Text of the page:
The ability to accurately re-enter Earth's atmosphere will eventually enable the safe return of scientific samples and valuable cargo from orbital platforms at a lower cost than larger cargo and transfer vehicles. In addition, Murbach and his team intend for this technology to help enable future small or nanosatellite missions to the surface of Mars and other planetary bodies in the solar system. "We've already developed a sample canister that during atmospheric re-entry could slip out the back of the satellite and safely be recovered on Earth," said Murbach. "This could also be adapted to future Mars satellites as a piggy-back or ride-along payload that could jettison independently and study the mid-latitude or other scientifically interesting regions of Mars. Currently, it is extremely challenging to access these sites."

TechEdSat-4 is the first NASA satellite to jettison from the Nanoracks CubeSat Deployer and the fourth satellite in the TechEdSat series to successfully achieve orbit. The TechEdSat series, a technology education collaboration with San Jose State University (SJSU) in California and the University of Idaho (UI) in Moscow, Idaho, uses the standard CubeSat structure, which measures one unit (1U) as approximately four inches cubed (10 centimeters cubed). TechEdSat-4 is a 3U satellite measuring approximately 12-by-four-by-four inches (10-by-10-by-30 centimeters) and weighing approximately five pounds.

Previously, TechEdSat-1, a 1U CubeSat released from the Japanese Small Satellite Orbital Deployer (JSSOD) aboard the station in 2012, successfully demonstrated use of the basic communications subsystem and radiation-tolerant controller. It functioned in orbit for seven months until it re-entered Earth's atmosphere. It was followed by a successful satellite communication system flight test in April 2013 with TechEdSat-2, a 1U CubeSat. TechEdSat-3, a 3U CubeSat released from the JSSOD in 2013, was the first exo-brake to deploy and the first nanosatellite of its size to deploy from the station.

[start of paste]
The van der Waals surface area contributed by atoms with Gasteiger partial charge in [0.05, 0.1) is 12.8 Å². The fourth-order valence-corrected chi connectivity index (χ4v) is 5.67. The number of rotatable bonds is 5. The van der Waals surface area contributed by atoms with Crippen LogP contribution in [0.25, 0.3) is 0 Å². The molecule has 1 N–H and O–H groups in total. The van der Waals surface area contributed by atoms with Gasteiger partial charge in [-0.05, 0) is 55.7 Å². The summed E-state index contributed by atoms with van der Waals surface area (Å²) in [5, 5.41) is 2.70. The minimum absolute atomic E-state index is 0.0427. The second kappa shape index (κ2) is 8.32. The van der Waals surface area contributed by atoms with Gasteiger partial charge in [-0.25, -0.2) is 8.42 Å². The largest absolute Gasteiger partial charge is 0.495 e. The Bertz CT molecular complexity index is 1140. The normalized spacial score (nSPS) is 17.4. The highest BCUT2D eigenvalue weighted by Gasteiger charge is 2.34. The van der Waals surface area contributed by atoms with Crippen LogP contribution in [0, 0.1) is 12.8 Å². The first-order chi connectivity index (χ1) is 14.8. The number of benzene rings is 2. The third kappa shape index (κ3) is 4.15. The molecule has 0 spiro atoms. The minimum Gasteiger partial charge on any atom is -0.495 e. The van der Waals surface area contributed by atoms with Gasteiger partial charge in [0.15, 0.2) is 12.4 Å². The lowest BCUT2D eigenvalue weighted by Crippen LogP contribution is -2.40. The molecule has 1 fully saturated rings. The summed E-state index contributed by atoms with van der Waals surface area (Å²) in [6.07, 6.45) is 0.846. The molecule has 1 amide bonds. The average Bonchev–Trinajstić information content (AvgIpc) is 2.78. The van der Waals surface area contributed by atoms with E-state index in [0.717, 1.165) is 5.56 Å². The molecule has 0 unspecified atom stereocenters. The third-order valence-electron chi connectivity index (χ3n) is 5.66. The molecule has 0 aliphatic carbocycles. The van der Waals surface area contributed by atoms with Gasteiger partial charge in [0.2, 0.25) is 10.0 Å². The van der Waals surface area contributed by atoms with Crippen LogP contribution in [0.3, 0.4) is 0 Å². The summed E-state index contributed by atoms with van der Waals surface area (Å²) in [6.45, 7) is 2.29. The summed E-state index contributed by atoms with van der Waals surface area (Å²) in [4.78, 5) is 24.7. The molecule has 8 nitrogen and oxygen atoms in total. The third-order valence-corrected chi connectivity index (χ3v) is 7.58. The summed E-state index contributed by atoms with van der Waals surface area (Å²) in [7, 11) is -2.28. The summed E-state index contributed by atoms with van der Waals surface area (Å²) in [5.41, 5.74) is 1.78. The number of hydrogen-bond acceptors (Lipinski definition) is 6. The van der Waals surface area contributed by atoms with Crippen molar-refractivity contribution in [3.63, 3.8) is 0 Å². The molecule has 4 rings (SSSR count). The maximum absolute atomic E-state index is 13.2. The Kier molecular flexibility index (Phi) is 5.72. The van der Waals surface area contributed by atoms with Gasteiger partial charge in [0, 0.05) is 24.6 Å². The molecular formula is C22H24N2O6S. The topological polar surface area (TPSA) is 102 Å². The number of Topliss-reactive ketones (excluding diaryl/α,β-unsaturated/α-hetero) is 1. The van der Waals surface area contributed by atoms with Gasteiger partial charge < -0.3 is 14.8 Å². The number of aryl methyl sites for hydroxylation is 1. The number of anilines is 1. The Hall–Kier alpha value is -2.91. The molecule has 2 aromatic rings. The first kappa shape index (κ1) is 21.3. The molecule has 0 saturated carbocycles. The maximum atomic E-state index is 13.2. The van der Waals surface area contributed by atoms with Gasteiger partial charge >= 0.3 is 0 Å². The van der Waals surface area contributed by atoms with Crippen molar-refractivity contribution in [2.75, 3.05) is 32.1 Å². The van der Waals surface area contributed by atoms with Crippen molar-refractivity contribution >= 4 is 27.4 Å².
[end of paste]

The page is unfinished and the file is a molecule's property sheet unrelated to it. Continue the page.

Ames currently is working on the next iteration in the series. The TechEdSat-5 satellite, scheduled for launch in 2015, will be very similar to the TechEdSat-4 design. It will introduce a modulating exo-brake capable of changing its surface area allowing the satellite to more precisely enter the atmosphere.

TechEdSat-4 was developed, integrated and tested at Ames by student interns with the support of co-investigators Periklis Papadopoulos, from SJSU, and DavidAtkinson, from UI. TechEdSat-4 is funded by Ames. The total cost of the satellite was less than $50,000 because the team primarily used commercial off-the-shelf hardware that was rigorously tested and simplified the design and mission objectives.

"One of the great things about this collaboration is the experience our university students and interns get at an early point in their careers," said Papadopoulos. "With this experience, many of our interns have started successful careers at NASA or in private industry - which is a great benefit that NASA uniquely provides."

For more information about the TechEdSat, visit:

Maria Alberty
NASA's Ames Research Center, Moffett Field, Calif.

Image Credit: NASA Ames

NASA's Kepler Marks 1,000th Exoplanet Discovery, Uncovers More Small Worlds in Habitable Zones
January 6, 2015

How many stars like our sun host planets like our Earth? NASA's Kepler Space Telescope continuously monitored more than 150,000 stars beyond our solar system, and to date has offered scientists an assortment of more than 4,000 candidate planets for further study -- the 1,000th of which was recently verified.

Using Kepler data, scientists reached this millenary milestone after validating that eight more candidates spotted by the planet-hunting telescope are, in fact, planets. The Kepler team also has added another 554 candidates to the roll of potential planets, six of which are near-Earth-size and orbit in the habitable zone of stars similar to our sun.